From August till December, Burien Police Department officers had issued 19 trespass citations to people on public property.
Police trespassed people for assault, having open containers of alcohol, being inside a closed parking garage and blocking a staircase. Two people were also trespassed for sleeping in a park and another two were trespassed for being in a park after hours.
Several councilmembers were disappointed that the ordinance has received such negative attention. Gurol noted that the law is rarely used. In a given year, the Burien Police Department responds to approximately 17,000 calls, compared to some 20 trespass citations the police have issued so far.
Most of the time, police will not even trespass people, and the law allows a lesser enforcement that avoids arrest. Gurol and several councilmembers viewed the ordinance as a more compassionate response to arrest.
“Nine times out of 10 — it may be 99 times out of 100 for all I know — these rules get enforced by simply asking somebody,” Gurol said. “We don’t go out and arrest people and trespass people as a first step. It’s only when we can’t get that kind of compliance through lesser means.”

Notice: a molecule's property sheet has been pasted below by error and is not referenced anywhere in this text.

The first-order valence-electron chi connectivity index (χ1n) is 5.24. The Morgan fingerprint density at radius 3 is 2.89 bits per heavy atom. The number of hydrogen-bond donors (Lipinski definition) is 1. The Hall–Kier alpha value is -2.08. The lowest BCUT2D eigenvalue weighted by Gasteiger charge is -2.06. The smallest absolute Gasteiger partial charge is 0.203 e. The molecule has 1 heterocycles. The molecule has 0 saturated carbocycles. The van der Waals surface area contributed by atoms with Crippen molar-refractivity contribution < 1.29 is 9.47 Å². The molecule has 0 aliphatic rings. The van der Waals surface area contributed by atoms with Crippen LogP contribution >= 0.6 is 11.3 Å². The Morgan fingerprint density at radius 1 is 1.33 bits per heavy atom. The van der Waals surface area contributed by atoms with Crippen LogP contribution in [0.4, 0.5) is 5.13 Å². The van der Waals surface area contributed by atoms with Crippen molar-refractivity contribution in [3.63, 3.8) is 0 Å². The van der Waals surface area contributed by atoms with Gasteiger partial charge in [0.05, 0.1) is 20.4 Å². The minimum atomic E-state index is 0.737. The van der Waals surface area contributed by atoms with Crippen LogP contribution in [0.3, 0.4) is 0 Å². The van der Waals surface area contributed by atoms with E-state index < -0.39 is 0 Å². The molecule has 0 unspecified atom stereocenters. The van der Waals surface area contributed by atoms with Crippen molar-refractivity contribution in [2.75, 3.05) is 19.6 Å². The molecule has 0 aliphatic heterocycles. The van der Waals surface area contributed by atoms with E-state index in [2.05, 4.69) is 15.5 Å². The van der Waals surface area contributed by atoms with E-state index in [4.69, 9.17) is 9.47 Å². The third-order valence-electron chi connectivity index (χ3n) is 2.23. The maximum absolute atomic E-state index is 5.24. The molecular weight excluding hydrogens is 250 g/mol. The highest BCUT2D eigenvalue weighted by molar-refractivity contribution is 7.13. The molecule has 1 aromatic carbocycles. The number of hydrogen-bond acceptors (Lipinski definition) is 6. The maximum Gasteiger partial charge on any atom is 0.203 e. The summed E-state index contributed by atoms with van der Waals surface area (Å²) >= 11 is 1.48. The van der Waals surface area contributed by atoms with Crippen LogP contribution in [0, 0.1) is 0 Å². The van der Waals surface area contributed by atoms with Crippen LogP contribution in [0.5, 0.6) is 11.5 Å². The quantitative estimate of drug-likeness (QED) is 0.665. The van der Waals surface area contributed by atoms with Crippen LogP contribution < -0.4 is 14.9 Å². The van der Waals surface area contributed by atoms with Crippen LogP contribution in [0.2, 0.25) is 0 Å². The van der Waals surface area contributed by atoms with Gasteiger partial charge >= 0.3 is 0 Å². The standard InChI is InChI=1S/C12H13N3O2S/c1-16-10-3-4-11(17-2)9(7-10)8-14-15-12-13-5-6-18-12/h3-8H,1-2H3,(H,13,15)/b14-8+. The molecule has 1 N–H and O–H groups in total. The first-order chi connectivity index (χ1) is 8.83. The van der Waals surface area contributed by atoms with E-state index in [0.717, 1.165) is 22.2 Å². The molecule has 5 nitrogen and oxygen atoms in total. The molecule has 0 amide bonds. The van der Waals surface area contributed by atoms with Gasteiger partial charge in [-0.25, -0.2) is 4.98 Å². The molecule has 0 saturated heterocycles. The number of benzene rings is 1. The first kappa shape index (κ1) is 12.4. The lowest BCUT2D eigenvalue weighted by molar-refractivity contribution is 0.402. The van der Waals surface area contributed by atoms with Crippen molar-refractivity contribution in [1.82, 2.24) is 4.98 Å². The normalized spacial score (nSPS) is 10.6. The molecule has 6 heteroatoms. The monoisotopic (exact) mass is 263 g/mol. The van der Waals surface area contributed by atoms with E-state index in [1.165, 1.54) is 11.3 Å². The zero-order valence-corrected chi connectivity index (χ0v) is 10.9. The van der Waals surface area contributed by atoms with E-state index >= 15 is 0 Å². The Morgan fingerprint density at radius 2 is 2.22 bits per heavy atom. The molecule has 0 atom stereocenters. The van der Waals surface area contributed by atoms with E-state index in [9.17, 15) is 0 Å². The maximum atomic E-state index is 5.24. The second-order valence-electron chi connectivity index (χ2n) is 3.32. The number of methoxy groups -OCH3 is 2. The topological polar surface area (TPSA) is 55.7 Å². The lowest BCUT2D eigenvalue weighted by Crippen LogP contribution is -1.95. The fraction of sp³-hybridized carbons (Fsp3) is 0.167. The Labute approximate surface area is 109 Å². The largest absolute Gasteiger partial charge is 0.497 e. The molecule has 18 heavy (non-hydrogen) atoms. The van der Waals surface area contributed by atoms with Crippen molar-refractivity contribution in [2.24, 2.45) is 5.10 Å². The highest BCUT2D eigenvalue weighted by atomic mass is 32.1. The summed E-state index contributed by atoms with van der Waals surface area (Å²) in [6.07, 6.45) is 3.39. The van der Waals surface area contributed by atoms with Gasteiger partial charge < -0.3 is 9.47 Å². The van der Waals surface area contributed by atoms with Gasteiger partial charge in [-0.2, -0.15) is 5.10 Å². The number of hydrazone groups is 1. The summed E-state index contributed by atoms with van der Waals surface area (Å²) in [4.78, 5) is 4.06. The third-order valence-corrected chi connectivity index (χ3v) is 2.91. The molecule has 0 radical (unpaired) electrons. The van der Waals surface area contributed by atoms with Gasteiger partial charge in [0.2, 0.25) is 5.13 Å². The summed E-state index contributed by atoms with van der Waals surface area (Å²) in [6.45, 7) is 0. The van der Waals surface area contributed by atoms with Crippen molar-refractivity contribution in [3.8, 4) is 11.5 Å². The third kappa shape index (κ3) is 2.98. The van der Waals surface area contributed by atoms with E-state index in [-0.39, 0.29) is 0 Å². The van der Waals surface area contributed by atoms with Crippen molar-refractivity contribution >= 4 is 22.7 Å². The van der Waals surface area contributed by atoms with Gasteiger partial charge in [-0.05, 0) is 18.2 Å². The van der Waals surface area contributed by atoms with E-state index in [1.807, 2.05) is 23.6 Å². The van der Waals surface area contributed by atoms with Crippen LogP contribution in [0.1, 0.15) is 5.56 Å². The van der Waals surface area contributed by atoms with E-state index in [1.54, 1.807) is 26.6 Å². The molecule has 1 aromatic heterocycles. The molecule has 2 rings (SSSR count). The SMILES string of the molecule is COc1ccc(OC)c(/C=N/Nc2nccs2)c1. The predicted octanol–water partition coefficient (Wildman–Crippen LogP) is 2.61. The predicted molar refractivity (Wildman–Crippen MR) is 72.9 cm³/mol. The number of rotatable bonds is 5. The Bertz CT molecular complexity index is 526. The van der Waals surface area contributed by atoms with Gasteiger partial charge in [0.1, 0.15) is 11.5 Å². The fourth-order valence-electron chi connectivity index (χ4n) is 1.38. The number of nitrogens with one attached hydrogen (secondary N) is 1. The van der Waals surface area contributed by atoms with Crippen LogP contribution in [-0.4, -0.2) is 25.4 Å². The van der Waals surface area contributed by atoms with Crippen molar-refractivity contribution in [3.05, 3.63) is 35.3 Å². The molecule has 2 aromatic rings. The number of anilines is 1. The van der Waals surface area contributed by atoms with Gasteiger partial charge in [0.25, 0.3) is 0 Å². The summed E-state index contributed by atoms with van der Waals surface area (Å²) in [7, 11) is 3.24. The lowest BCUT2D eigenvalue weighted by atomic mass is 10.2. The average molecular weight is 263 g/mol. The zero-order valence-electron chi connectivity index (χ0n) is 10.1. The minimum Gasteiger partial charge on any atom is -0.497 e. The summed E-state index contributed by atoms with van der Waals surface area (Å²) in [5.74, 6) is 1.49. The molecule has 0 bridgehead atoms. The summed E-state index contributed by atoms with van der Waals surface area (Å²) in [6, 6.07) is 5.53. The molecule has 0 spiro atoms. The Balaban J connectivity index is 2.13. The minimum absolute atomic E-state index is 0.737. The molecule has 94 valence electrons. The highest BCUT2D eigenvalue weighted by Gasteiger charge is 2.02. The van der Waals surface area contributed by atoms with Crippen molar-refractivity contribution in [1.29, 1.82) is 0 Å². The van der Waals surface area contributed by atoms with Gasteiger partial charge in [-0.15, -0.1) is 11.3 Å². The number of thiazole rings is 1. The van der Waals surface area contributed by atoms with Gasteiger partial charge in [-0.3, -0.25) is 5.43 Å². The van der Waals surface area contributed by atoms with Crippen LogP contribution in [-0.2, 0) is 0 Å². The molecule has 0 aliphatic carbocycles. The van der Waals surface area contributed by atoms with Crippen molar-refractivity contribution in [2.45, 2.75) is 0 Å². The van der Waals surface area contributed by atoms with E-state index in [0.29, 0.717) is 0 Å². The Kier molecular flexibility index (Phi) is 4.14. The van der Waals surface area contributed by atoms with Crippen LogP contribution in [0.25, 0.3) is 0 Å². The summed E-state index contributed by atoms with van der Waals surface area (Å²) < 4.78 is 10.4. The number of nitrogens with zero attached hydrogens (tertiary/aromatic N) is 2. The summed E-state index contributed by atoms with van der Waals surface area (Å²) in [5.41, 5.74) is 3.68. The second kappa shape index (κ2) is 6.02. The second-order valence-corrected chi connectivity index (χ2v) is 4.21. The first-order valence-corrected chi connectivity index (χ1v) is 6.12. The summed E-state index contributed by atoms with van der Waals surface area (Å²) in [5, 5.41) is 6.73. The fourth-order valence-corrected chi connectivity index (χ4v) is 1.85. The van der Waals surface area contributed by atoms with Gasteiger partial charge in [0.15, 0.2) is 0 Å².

The ACLU says the ordinance remains vague and unconstitutional. In several instances, the law does not define clearly what is unreasonable behavior.
The language is too fuzzy for people to understand.
“The City currently has the ability to curb disruptive behavior under existing laws,” ACLU Deputy Director Jennifer Shaw wrote in a letter to the Burien City Council. “It does not need this unconstitutional ordinance that will significantly limit rights of Buren’s residents to use and enjoy their public spaces.”
PHOTO GALLERY: Click on item for photo. Photos by Joshua Kelety
Burien’s trespass ordinance was created to address behavior at town parks, as well as Burien’s City Hall and nearby Town Square Park, where Denise Alden stopped to sit and have a snack on a recent Wednesday morning.
City Manager Kamuron Gurol, said the law is in response to real safety concerns on city-owned property.
Shane Whitney said he felt particularly unsafe in Dottie Harper Park.
Jose Martinez-Arciniega said he’s been homeless for 10 years and occasionally spends time at Town Square Park. At night he goes “anywhere I can stay and be covered.” He said he has no concerns about how police have treated him and has seen no difference since the Burien City Council passed its trespass ordinance. “They’re doing their best,” he said of the police.
Map showing Burien. Illustration by Jon Williams, Real Change